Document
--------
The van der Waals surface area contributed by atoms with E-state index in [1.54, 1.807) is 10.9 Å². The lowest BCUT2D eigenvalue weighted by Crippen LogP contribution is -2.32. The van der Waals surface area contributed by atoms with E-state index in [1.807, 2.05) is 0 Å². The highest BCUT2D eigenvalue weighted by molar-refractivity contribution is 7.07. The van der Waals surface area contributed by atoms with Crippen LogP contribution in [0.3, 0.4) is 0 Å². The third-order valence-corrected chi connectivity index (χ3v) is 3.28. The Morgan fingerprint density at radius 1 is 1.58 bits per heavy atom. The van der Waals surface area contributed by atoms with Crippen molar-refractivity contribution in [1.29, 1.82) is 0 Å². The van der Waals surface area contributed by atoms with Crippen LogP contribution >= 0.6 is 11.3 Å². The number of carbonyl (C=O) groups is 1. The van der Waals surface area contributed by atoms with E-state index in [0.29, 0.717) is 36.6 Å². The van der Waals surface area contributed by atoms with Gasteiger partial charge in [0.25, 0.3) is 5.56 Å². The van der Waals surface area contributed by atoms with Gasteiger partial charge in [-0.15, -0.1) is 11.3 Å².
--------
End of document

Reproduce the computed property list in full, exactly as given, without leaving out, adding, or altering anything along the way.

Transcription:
The van der Waals surface area contributed by atoms with E-state index in [1.54, 1.807) is 10.9 Å². The lowest BCUT2D eigenvalue weighted by Crippen LogP contribution is -2.32. The van der Waals surface area contributed by atoms with E-state index in [1.807, 2.05) is 0 Å². The highest BCUT2D eigenvalue weighted by molar-refractivity contribution is 7.07. The van der Waals surface area contributed by atoms with Crippen LogP contribution in [0.3, 0.4) is 0 Å². The third-order valence-corrected chi connectivity index (χ3v) is 3.28. The Morgan fingerprint density at radius 1 is 1.58 bits per heavy atom. The van der Waals surface area contributed by atoms with Crippen molar-refractivity contribution in [1.29, 1.82) is 0 Å². The van der Waals surface area contributed by atoms with Crippen LogP contribution >= 0.6 is 11.3 Å². The number of carbonyl (C=O) groups is 1. The van der Waals surface area contributed by atoms with E-state index in [0.29, 0.717) is 36.6 Å². The van der Waals surface area contributed by atoms with Gasteiger partial charge in [0.25, 0.3) is 5.56 Å². The van der Waals surface area contributed by atoms with Gasteiger partial charge in [-0.15, -0.1) is 11.3 Å².